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June 2006, Laying the foundation for the rights of Kyrgyz children

© UNICEF/KIR/Dubanaev
Children of Bishkek school no 5.

Kyrgyzstan’s children and the whole society celebrate the adoption of the Code of the Kyrgyz Republic on Children as the main means to realize all their rights and to get protection from abuse, discrimination and separation from their families.

On June 9th 2006, the Kyrgyz Parliament unanimously passed the Code of the Kyrgyz Republic on Children. It became a reality after nearly two years of intensive work led by the Kyrgyz Ministry of Justice and with assistance from UNICEF. 

Various drafts of the Code were discussed at some 94 meetings and round tables among children themselves, caretakers, civil society representatives, parliamentarians and international organizations.  UNICEF advocated amongst decision makers by supporting study tours, trainings and the provision of information. Parliamentarians, together with UNICEF specialists, visited residential institutions and disadvantaged communities to gain a better understanding of the  needs of children and to see the realities of life that figures and reports can only describe .

Finally, the issue of the Code was raised at an intergenerational dialogue of children and Parliamentarians on the International Day of the Child (celebrated on the 1st of June) as a way to provide a framework and to develop coherence within the Kyrgyz system of child protection.

In Kyrgyzstan 60 per cent of rural children and 54 per cent of urban children under 10 years of age live in poverty. For children under one year of age, the rates are even higher at 65 per cent (urban) and 57 per cent (rural). Here, residential care is still a common solution for children from needy families. In recent years, there has been a steep rise in the number of cases of child abandonment. Children experience loss and separation in institutions and there is no support by way of counseling to support their needs. Fifty per cent of children in institutions have difficulties in education.  Sadly, 88 per cent of these children have one or both parents.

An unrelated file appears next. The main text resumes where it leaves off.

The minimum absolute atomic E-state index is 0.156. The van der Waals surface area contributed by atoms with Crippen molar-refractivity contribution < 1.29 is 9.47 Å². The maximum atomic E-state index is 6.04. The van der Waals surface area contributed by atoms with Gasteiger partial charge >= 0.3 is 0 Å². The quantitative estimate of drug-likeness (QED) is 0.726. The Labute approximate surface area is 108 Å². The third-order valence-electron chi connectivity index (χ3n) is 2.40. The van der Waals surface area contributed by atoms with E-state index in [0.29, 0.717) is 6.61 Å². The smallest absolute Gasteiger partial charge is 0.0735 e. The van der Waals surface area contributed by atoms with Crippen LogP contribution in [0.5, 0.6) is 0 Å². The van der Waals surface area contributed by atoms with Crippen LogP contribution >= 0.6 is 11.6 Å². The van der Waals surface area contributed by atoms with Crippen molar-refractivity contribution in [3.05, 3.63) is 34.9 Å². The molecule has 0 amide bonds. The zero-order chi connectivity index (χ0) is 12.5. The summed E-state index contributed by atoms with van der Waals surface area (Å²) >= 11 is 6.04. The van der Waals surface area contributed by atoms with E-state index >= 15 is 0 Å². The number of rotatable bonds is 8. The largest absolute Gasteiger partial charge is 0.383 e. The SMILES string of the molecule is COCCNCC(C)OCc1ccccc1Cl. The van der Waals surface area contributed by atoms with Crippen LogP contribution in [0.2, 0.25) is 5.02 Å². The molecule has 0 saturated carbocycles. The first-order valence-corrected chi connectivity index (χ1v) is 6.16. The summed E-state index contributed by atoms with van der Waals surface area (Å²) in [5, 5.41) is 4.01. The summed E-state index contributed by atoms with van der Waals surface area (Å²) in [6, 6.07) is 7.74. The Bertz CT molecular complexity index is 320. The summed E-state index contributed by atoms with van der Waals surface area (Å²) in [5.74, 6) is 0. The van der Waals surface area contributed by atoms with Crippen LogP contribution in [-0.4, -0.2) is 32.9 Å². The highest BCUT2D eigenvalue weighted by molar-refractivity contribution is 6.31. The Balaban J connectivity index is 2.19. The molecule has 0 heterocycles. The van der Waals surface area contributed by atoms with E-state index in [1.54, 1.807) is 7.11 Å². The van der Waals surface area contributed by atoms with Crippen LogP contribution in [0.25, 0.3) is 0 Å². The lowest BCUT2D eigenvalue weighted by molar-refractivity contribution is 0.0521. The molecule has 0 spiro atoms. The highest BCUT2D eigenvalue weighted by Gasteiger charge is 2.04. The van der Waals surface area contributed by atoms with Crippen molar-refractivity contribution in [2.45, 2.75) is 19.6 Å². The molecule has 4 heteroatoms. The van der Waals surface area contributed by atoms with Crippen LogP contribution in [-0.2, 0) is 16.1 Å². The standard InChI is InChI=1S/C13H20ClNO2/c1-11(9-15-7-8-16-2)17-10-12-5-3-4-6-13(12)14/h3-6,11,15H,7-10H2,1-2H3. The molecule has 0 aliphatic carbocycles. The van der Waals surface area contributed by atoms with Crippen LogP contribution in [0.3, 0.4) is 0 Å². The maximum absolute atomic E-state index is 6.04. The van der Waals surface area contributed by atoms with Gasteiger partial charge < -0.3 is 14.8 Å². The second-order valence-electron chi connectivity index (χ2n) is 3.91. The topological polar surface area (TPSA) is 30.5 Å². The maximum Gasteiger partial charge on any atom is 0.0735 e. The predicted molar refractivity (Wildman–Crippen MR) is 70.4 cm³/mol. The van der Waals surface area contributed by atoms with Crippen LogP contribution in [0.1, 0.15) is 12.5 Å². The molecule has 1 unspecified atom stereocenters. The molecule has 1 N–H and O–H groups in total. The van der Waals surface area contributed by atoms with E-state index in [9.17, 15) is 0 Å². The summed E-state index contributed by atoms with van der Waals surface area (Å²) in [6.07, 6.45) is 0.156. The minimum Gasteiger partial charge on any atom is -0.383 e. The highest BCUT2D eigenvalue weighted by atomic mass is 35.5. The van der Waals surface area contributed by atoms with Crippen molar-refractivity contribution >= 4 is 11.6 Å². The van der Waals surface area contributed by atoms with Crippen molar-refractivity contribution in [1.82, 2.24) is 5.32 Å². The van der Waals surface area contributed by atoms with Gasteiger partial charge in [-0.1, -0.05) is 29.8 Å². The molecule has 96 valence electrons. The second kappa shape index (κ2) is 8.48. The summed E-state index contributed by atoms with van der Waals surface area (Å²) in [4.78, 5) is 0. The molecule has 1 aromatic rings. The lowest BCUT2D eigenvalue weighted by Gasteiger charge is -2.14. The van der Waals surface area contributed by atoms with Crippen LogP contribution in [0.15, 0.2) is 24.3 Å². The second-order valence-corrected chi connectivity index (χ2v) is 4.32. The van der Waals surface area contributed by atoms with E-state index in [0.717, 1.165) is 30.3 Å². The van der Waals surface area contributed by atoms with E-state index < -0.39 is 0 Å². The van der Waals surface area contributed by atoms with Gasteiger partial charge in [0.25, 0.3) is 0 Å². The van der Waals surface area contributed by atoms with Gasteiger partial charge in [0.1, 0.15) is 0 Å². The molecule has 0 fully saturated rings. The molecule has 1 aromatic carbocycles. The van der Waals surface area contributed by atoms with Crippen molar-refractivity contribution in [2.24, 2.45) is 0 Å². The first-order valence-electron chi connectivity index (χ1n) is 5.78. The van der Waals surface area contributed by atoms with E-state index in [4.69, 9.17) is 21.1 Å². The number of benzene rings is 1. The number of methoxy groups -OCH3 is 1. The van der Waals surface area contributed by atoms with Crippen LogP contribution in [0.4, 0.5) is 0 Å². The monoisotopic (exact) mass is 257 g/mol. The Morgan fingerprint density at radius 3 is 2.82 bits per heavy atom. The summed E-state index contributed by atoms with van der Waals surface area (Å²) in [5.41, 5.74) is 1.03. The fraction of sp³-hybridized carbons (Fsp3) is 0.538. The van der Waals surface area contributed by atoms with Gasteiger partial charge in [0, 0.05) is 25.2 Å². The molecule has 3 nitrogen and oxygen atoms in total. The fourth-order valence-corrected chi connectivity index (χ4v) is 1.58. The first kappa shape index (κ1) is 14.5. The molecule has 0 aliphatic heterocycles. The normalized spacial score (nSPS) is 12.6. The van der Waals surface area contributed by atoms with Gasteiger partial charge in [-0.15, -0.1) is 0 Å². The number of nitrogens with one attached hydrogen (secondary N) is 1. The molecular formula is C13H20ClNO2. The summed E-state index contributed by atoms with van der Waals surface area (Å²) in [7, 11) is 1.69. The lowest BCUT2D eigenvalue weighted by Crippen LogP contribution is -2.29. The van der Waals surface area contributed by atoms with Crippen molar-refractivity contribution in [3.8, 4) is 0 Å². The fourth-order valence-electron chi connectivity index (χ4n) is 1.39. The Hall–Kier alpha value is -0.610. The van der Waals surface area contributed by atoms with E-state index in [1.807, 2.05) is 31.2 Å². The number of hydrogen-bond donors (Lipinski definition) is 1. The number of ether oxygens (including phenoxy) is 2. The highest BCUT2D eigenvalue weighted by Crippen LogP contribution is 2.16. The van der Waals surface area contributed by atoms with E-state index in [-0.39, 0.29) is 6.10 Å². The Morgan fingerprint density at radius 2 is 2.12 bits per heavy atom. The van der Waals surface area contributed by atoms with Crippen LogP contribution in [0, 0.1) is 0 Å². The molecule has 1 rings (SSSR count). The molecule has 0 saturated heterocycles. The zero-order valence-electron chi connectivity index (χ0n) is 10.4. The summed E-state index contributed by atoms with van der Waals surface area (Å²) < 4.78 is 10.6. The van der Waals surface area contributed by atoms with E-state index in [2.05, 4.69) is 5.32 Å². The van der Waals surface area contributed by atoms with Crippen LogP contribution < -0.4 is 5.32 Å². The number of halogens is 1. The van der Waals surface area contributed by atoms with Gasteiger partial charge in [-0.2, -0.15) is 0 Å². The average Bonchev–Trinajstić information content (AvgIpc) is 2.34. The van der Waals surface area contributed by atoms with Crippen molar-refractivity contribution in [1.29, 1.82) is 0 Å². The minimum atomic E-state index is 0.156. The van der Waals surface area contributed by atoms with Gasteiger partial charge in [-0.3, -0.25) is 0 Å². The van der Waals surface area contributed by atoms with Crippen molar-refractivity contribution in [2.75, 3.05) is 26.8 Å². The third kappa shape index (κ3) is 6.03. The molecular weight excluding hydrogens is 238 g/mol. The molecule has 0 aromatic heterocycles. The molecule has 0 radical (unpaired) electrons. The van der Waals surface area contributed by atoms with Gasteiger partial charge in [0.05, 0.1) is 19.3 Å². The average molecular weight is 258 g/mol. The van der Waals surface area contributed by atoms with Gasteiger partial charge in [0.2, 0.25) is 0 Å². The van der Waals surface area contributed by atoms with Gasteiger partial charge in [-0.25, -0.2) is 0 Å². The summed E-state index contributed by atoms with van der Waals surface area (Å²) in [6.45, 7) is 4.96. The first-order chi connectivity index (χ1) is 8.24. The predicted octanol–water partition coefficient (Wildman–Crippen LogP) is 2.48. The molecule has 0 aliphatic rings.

The number of children living and working on the streets has been increasing as well, although accurate figures on their numbers are not available because there is no official body to register them. The Code stipulates that the fundamental rights of every child include the right to live in a family, or when not possible, the right to support from community-based services that are family-like. The Code will help families and local authorities to thoroughly consider each child’s case in order to best find the an optimal solution that serves his or her best interest. 

The adoption of the Code also obliges the Government to reconsider existing mechanisms and services for children. The care and protection system will become child-focused, meaning that a child’s individual needs and rights will guide the services and actions provided. The Code introduces for the first time, the need to set basic quality standards for children’s services as a vital part of child protection and welfare. To safeguard children’s wellbeing, the Code also calls for the creation of a Child Ombuds system.. Moreover, it stipulates the creation of a governmental body to implement the provisions of the Code. Thus, one of the major barriers to reform the current child protection system will be overcome.

The Code, which is the first of its kind in Central Asia, is consistent with the Convention on the Rights of the Child and implements the recommendations made by the UN Committee on the Rights of the Child following its last periodic report from the State Party. It is an unprecedented event for children to make their rights a reality and to make Kyrgyzstan a country fit for children.

 

 
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